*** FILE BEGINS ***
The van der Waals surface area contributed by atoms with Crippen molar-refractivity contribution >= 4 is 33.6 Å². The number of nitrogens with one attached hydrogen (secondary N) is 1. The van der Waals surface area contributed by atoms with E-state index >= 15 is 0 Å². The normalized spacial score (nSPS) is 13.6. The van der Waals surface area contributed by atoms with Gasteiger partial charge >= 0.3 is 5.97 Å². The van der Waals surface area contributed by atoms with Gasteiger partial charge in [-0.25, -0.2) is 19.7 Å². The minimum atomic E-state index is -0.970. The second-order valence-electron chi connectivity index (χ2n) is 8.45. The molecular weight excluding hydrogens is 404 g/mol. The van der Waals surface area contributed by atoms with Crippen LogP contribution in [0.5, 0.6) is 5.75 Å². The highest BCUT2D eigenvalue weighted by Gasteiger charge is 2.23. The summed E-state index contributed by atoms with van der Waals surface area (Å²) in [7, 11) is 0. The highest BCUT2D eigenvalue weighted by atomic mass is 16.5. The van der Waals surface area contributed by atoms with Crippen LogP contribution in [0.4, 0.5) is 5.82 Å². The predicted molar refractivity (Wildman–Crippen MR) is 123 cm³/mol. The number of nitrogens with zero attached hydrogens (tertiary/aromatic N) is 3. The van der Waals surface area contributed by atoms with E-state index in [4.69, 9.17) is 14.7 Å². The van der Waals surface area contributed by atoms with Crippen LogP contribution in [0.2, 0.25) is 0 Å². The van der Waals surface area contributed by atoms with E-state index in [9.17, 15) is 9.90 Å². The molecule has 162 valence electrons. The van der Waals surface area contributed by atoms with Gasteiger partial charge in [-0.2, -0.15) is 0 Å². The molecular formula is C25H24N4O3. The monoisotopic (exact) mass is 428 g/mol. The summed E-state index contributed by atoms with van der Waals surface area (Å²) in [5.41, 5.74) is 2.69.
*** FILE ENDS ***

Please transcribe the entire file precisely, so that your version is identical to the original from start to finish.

The van der Waals surface area contributed by atoms with Crippen molar-refractivity contribution >= 4 is 33.6 Å². The number of nitrogens with one attached hydrogen (secondary N) is 1. The van der Waals surface area contributed by atoms with E-state index >= 15 is 0 Å². The normalized spacial score (nSPS) is 13.6. The van der Waals surface area contributed by atoms with Gasteiger partial charge >= 0.3 is 5.97 Å². The van der Waals surface area contributed by atoms with Gasteiger partial charge in [-0.25, -0.2) is 19.7 Å². The minimum atomic E-state index is -0.970. The second-order valence-electron chi connectivity index (χ2n) is 8.45. The molecular weight excluding hydrogens is 404 g/mol. The van der Waals surface area contributed by atoms with Crippen LogP contribution in [0.5, 0.6) is 5.75 Å². The highest BCUT2D eigenvalue weighted by Gasteiger charge is 2.23. The summed E-state index contributed by atoms with van der Waals surface area (Å²) in [7, 11) is 0. The highest BCUT2D eigenvalue weighted by atomic mass is 16.5. The van der Waals surface area contributed by atoms with Crippen LogP contribution in [0.4, 0.5) is 5.82 Å². The predicted molar refractivity (Wildman–Crippen MR) is 123 cm³/mol. The number of nitrogens with zero attached hydrogens (tertiary/aromatic N) is 3. The van der Waals surface area contributed by atoms with E-state index in [4.69, 9.17) is 14.7 Å². The van der Waals surface area contributed by atoms with Crippen LogP contribution in [0.2, 0.25) is 0 Å². The van der Waals surface area contributed by atoms with E-state index in [9.17, 15) is 9.90 Å². The molecule has 162 valence electrons. The van der Waals surface area contributed by atoms with Gasteiger partial charge in [-0.2, -0.15) is 0 Å². The molecular formula is C25H24N4O3. The monoisotopic (exact) mass is 428 g/mol. The summed E-state index contributed by atoms with van der Waals surface area (Å²) in [5.41, 5.74) is 2.69.